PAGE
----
Gate of Ivory, Gate of Horn is a much less striking novel than the first two. Mythago Wood remains essential for introducing the idea of mythagos, and Lavondyss — the only novel in the series to focus on a female character — remains the most powerful in its exploration of loss, and the stark lengths required to achieve redemption. Holdstock’s imagination now moves with too much momentum to recapture the subtlety of the first novel, and perhaps no-one could be expected to write something as harrowing and redemptive as that second novel twice in a lifetime. Now, I think, the Ryhope Wood books are to be read as grab-bags of ideas, events, images, as opportunities to dwell in this strange realm of the mythic imagination, and experience its many facets, moods, and ways of working. It doesn’t have the same sense, as those first two books did, of raw contact with the sheer unforgiving, starkly inhuman dream-illogic to be found at the deepest roots of myth — but perhaps that can’t be sustained by anyone. Gate of Ivory, Gate of Horn at least feels like it’s trying out new things (humour), throwing out new images, even if it doesn’t feel like an essential read in the Ryhope Wood sequence.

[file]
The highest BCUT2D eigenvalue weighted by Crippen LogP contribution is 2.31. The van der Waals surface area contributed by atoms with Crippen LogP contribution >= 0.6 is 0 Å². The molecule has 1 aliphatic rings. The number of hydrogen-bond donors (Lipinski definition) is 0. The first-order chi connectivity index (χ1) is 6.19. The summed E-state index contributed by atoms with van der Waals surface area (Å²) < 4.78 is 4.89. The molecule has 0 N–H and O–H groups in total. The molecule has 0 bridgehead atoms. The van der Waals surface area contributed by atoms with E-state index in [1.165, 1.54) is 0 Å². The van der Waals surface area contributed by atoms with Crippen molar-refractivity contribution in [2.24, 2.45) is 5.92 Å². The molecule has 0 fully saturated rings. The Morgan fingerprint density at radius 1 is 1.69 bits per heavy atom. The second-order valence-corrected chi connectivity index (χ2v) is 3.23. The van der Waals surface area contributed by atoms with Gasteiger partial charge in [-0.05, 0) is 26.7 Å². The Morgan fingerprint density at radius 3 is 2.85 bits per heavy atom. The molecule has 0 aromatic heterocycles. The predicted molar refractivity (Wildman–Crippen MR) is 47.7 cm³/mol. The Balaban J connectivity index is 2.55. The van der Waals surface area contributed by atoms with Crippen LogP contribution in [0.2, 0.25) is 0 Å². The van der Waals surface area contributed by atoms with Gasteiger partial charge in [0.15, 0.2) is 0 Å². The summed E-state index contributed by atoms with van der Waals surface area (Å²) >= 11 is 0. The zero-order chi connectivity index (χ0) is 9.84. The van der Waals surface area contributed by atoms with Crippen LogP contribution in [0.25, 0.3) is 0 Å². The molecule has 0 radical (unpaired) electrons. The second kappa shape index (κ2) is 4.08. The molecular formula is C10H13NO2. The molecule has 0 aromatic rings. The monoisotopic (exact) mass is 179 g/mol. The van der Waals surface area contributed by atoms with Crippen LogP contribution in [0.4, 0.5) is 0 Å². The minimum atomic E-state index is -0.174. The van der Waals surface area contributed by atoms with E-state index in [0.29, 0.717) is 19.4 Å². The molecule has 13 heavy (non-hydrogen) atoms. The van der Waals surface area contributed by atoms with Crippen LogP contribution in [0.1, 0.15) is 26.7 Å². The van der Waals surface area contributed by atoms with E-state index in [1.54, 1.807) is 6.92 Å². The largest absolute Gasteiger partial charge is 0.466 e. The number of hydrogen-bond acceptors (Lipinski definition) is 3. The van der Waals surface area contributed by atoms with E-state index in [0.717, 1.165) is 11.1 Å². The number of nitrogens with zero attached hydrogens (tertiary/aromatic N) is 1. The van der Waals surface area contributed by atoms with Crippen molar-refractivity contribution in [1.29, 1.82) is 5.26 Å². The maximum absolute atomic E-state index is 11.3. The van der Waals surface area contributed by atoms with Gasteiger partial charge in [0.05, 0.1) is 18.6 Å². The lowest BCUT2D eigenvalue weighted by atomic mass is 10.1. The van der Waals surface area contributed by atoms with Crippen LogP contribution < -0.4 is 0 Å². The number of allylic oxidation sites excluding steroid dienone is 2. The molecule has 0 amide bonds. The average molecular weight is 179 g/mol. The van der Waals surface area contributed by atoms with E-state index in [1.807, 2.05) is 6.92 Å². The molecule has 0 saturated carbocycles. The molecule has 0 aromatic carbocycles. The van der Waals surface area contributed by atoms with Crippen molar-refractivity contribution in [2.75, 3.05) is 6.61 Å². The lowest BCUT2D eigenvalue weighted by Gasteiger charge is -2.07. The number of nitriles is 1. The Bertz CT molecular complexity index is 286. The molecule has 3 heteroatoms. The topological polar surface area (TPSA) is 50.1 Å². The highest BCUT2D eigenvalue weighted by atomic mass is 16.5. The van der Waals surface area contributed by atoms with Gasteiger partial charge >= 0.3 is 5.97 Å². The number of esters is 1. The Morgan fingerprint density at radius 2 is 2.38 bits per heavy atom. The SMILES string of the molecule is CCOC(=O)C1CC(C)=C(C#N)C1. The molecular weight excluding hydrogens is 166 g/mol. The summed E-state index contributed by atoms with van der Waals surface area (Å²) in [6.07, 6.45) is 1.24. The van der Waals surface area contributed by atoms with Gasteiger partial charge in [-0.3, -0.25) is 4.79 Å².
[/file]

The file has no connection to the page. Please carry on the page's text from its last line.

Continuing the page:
It certainly doesn’t, to me, feel it’s adding to the characterisation of Christian Huxley, who comes across as pretty much indistinguishable from every other male protagonist of a Ryhope Wood novel — and so doesn’t really fit in with the image of him as presented in Mythago Wood. But perhaps it’s the wrong approach to expect this series, of all series, to be adding up to one single story — rather, each subsequent book is a mythago sprung from the original, and mythagos are individually different, fitting the needs of the person who calls them out of the wood (the needs, in this case, of Holdstock himself as he progresses through his creative career). The Christian of Gate of Ivory, then, is not the Christian of Mythago Wood, but another Christian who grew from the same mythic mulch — and he, unlike that initial Christian, might go on to have a happy ending, or he might not. He might go on to hang his brother, or he might not. All we can know is he was used to tell this story, this time.

There’s one more novel in Holdstock’s Ryhope Wood sequence, Avilion, which I believe revisits Steven from the first novel. I intended, when I reviewed Mythago Wood back in 2017, to work my way through the series as swiftly as I did Le Guin’s Earthsea, or, more recently, the Harry Potter novels. (And it’s odd to think Gate of Ivory, Gate of Horn came out in the same year as Harry Potter and the Philosopher’s Stone, and Pullman’s The Subtle Knife.) But I don’t think these books can be read so quickly — at least, not by me. I’ll read Avilion, hopefully soon, but certainly — when the time is right.